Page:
PART 2: The Second Time Around – New Challenges
Ok, so I will warn you, this is REALLY long! I tried real hard to condense it but I wasn’t very successful. So read on if you like! It is very interesting in the end though!
When I found out we were expecting our second, I didn’t think twice about the decision to breastfeed, it was a given. I also thought it would be much easier this time. I thought I could prevent any mastitis/plugged duct issues by using the hand pump if I had some engorgement in the first weeks. I felt confidant that I knew what I was doing the second time around. I had both a hand and electric pump, plenty of breast cold packs if needed, and Greg made sure to check Walt after birth for any vertebral fixations/subluxations and soft tissue inflammation to ensure he would be comfortable nursing on both sides and to avoid the problem Jack had.
However, it wasn’t that simple. Nursing was going pretty well the first few days, then, when my milk came in, just like with Jack, I had quite a bit of engorgement. At least I knew what it was this time and some methods to try to control it. Although, I wasn’t expecting the engorgement to be so bad the second time around. I thought my body would know what to do by now. I think some women, me included, just produce A LOT of milk! However, I did find out later there was another variable this time causing the problem (keep reading to find out what).
During these early days of milk and engorgement I tried to nurse as often as I could but Walt was very sleepy all the time. It was hard to keep him alert as often as I needed him to nurse. I also tried not allowing Walt to sleep long periods without nursing. Well, I did allow him to go 4 hours at night (this kid wanted to sleep and after 2 yrs of sleep deprivation with Jack I really didn’t want to interrupt that) yet I didn’t want mastitis either but I thought 4 hours would be ok at night. I tried to nurse on both sides at each feeding. I mistakenly cut him off early on the first side and switched sides for fear he would fall asleep and not nurse on the 2nd side. I was using the hand pump a little to relieve some pressure but I didn’t use it to empty my breasts completely (mistake again). I also tried hand expressing in the shower and using cold pack’s to decrease inflammation and prevent inflamed ducts. However, I was a milk producing machine and my efforts could not keep the engorgement under control. I felt like Walt was latching on alright and to me, appeared to be sucking the same as Jack did (although that was 3 yrs ago). I didn’t think the problem was Walt. Also, he didn’t have trouble being uncomfortable while nursing thanks to Daddy’s adjustments.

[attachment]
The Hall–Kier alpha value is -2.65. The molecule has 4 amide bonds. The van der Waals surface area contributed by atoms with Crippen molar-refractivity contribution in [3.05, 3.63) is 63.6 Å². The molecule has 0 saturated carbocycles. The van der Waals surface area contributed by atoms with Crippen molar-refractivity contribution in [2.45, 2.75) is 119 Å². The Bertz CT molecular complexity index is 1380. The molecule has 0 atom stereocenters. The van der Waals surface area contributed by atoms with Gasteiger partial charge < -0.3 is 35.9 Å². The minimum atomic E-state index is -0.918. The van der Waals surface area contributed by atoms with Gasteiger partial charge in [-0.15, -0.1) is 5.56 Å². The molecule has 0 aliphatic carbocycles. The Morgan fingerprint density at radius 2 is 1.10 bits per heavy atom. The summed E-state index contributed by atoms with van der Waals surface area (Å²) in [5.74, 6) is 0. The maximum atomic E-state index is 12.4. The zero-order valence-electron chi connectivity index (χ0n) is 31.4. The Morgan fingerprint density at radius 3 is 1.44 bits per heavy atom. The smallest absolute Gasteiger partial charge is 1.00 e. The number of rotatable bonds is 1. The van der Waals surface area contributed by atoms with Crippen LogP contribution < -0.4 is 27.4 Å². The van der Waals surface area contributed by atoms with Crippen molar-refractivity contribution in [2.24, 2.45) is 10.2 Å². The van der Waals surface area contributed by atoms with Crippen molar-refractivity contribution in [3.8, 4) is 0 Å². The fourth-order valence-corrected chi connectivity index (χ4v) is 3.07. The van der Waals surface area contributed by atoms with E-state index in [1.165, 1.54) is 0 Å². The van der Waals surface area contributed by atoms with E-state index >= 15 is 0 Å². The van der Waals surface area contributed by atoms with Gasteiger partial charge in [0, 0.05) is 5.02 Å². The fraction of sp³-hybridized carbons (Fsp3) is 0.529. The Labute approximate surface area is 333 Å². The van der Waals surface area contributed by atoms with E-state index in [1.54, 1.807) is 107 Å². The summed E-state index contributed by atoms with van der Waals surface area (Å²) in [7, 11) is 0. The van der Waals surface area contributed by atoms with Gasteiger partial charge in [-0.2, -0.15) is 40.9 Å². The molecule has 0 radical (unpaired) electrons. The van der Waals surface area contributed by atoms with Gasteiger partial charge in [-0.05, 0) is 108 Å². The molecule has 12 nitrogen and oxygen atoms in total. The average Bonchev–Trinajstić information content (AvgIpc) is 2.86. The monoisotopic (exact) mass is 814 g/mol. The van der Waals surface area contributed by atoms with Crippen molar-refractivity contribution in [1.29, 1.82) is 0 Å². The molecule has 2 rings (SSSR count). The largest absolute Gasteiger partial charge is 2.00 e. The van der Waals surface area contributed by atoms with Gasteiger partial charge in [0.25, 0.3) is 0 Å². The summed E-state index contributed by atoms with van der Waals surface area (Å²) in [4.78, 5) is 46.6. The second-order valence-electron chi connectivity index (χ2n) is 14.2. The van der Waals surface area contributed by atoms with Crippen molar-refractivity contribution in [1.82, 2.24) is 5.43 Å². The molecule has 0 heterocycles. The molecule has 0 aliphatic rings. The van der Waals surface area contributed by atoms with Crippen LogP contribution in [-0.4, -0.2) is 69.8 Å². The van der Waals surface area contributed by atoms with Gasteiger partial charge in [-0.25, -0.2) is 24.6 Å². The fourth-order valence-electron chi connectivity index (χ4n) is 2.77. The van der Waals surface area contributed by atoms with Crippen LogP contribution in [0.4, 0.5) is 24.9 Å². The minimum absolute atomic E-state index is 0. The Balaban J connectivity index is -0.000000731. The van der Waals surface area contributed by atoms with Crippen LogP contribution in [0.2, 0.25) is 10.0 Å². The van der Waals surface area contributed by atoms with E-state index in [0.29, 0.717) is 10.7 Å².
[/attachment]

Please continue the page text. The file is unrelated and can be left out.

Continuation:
I was getting desperate though. The engorgement was getting out of control very quickly despite my efforts and experience. I talked to my midwives and told them I was struggling with the engorgement. Abby gave me several articles on different nursing techniques and info on mastitis and plugged ducts all from La Leche League. It was great to have so much info but it was a little overwhelming because I didn’t know which of the many tips to try first, but it was all great info to have! (I will share some more of that in a future post). It reaffirmed I was doing some things right, a few things I needed to change and it gave me new techniques to try for relief of the engorgement. I did try some of the suggestions in the articles but continued to be engorged. I was really worried I would end up with a fever and the whole cascade of symptoms that followed with Jack. I had already started to get a small headache, the first sign I had with mastitis with Jack. Midwife Kelley then suggested calling Jessica Buell, a lactation consultant-in-training (and apprentice midwife, and doula – lady of many talents). I was feeling VERY desperate by the time I called her, and probably hormonal and emotional from just having given birth less than a week prior. She was fabulous on the phone. She listened, asked me questions, then gave me a regimen to follow for 24 hours then I was to check back in with her. I felt so much better after talking to Jessica. I think the 24 hr. regimen gave me a focus and she seemed very confidant in it on the phone which made me feel confidant and a little more in control of things. I followed her instructions exactly and started to feel some relief. I checked in with Jessica the next day and she modified my regimen slightly for the next 24 hours (I was better but still over-producing milk). By the third day I felt back in control, engorgement was nearly gone and Jessica gave me some tip’s to continue doing and said to call if I had a future problem. I was SOOOOO thankful to have avoided mastitis, fever, aches, ect.